Dou­ble-dip­ping on ex­changes could be costly

Modern Healthcare - - NEWS - By Joe Carl­son

The In­ter­nal Rev­enue Ser­vice is threat­en­ing mas­sive fines against com­pa­nies that of­fer em­ploy­ees tax­ad­van­taged money to help them buy fed­er­ally sub­si­dized health plans on the Oba­macare in­sur­ance ex­changes.

Com­pa­nies en­gaged in dou­ble-dip­ping face penal­ties of up to $36,500 per worker, ac­cord­ing to new IRS guide­lines. The penalty is so high that it could dis­cour­age com­pa­nies from de­lib­er­ately shift­ing their work­ers into sub­si­dized cov­er­age through the ex­changes, which some ob­servers say was the agency’s in­tent. Em­ploy­ees also could have to pay back the sub­sidy.

The guide­lines fol­low dis­cus­sion of whether em­ploy­ers will stop of­fer­ing job­based health ben­e­fits and shift work­ers onto the ex­changes by of­fer­ing to pay part of their pre­mi­ums. That could hike the federal cost of pre­mium sub­si­dies, though the penal­ties im­posed on em­ploy­ers un­der the Pa­tient Pro­tec­tion and Af­ford­able Care Act for not of­fer­ing af­ford­able cov­er­age could off­set costs.

Em­ploy­ers re­ceive tax de­duc­tions for the amount they pay for em­ploy­ees’ health­care pre­mi­ums, whether or not they di­rectly pro­vide cov­er­age. Those pay­ments do not count to­ward em­ploy­ees’ tax­able in­come. But em­ploy­ees may not re­al­ize that a com­pany’s of­fer to pay part of their pre­mium for in­di­vid­ual cov­er­age on the ex­changes is treated for tax pur­poses the same as if the em­ployer had di­rectly pro­vided group cov­er­age, said Cather­ine Liv­ingston, a part­ner at Jones Day and the IRS’ for­mer lead at­tor­ney on health­care re­form.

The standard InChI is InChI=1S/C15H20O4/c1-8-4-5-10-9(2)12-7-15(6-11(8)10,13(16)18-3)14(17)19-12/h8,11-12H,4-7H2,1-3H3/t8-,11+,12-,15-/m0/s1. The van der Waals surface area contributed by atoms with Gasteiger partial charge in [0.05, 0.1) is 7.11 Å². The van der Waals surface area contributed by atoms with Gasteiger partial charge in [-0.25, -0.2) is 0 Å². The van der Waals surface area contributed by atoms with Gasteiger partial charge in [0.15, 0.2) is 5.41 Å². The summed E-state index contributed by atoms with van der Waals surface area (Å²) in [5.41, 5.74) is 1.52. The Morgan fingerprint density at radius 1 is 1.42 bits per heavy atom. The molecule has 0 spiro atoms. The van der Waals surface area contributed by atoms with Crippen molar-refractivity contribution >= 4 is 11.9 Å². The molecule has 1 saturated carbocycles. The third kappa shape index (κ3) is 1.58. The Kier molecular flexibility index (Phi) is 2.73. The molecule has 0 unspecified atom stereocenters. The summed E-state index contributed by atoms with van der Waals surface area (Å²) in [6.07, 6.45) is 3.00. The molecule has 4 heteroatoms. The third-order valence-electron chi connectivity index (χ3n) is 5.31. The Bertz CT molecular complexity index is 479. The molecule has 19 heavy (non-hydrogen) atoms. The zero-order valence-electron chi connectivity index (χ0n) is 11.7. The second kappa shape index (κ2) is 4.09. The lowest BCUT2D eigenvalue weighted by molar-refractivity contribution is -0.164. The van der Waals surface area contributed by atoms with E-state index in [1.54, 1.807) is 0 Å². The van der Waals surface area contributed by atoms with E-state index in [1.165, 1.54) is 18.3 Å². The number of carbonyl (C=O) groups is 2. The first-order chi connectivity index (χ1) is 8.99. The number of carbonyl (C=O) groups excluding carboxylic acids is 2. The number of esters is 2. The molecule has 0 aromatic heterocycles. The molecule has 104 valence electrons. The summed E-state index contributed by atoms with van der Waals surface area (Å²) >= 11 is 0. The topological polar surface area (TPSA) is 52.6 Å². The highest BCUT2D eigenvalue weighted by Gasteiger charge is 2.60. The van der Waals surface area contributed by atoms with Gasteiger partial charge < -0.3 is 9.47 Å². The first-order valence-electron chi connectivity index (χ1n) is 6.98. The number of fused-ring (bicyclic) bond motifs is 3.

The re­sult is that people might in­ac­cu­rately claim on an ap­pli­ca­tion for an ex­change health plan that their em­ployer does not of­fer cov­er­age and re­ceive sub­si­dized cov­er­age on the ex­change. “They will be­lieve in good faith that they are an­swer­ing ques­tions on the ap­pli­ca­tion hon­estly, and it is only go­ing to come to light when they file their tax re­turn,” Liv­ingston said.

That mis­take could trig­ger the big penalty against the com­pany, un­less the em­ployer can con­vince the IRS through an ap­peal that the sub­sidy was made in er­ror. Then the IRS could re­quire the em­ployee to pay back the sub­sidy.

Cor­po­rate tax con­sul­tants have been hunt­ing for ways to com­bine the tax breaks for em­ployer ben­e­fit plans with the pre­mium tax cred­its avail­able to lower- and mod­er­ate-in­come in­di­vid­u­als for buy­ing ex­change cov­er­age, said Joel Ario, a man­ag­ing di­rec­tor at Manatt Health So­lu­tions and a for­mer HHS of­fi­cial who led de­vel­op­ment of state in­sur­ance ex­changes. “That’s what the IRS is try­ing to pre­vent,” he said.

Ario said that if com­pa­nies want to help em­ploy­ees buy cov­er­age on the ex­changes, they can raise their salary. But such in­creases are sub­ject to em­ployer and em­ployee pay­roll taxes, which makes that ap­proach less at­trac­tive.

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